Thursday, April 19, 2012

Aftermath of the Shot Heard 'Round the World

The case of Uriah Thayer illustrates some of the challenges of documenting service in the Revolutionary War. It would seem from the pension requests of my ancestors that virtually no one kept any paperwork pertaining to their service and in some cases there was no paperwork to be kept. I have seen a few that state they were verbally discharged without formal papers. These verbal discharges seem to be from the beginning of the war. Uriah came from Braintree and joined Silas Wild's Company of minutemen who assembled on April 19, 1775. After 9 days he was sent home but would later join the army again at least 3-4 times and possibly more. His wife, Phebe (Hayden), states in the pension records that he was gone for most of the first three years of their marriage. Other soldiers state that they believe he served for the better part of 5 years. Despite these testimonies, there is only documentation of a little over a year of service when it is all consolidated. Further complicating the process of obtaining a pension, Uriah died in 1805, well before the 1818 law providing for pensions. Phebe was illiterate (based on her signing the application with her mark - see below). She ended up getting a pension for $39 that was later raised to $50 per annum. At the age of 92, she was still corresponding with the government, applying for a land bounty. I cannot find proof that the land bounty was granted but it may have been.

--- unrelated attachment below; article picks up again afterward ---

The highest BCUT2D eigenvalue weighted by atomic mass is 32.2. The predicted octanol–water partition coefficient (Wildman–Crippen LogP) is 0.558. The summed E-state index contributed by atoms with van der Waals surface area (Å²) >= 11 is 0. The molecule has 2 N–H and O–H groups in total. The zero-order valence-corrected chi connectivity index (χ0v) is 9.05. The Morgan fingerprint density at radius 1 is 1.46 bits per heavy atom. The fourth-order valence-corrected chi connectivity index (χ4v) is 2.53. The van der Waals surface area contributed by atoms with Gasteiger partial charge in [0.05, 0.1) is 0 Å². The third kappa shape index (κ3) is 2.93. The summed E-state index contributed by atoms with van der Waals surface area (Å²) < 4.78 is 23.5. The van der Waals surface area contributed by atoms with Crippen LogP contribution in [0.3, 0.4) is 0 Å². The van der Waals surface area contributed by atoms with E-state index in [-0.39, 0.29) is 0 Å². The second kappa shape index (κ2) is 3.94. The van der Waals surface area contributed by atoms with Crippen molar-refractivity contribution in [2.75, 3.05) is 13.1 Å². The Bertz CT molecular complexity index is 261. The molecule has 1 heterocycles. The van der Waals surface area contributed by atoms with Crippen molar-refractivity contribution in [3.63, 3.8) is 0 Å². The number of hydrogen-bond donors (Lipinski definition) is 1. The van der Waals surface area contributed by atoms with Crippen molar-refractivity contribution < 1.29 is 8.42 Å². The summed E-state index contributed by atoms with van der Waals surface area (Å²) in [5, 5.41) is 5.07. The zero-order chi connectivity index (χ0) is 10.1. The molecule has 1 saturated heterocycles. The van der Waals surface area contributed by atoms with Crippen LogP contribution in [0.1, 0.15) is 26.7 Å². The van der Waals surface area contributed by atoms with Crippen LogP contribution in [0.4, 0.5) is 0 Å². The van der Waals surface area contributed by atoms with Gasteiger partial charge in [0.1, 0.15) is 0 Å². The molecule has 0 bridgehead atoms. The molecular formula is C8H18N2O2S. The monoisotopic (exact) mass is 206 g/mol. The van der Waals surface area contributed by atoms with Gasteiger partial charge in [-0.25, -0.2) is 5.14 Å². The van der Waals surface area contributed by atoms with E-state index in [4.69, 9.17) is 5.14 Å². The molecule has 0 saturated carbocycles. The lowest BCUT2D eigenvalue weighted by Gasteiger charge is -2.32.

Piecing together the 74 pages of his pension record (the longest I have encountered), Uriah responded to the call for troops when the British marched on Lexington and Concord. He spent time in Boston guarding the harbor and was serving with General Benjamin Lincoln when he supervised the evacuation of the British. He may or may not have fought at Saratoga or gone on an expedition to Canada.

I doubt any of the men responding to the alarm from Lexington and Concord gave a thought to pensions or what their families might need from the government in the future. I'm sure they didn't envision the bureaucracy and red tape they or their spouses would encounter when trying to access their benefits.
Raising the Alarm

Uriah Thayer - 4th cousin 7 times removed (closest relationship)
Common ancestors - Samuel Bass to T. Richard Carter
John Alden to Linona Alice Yates
Thomas Rogers to Fern Lyndell Cotton

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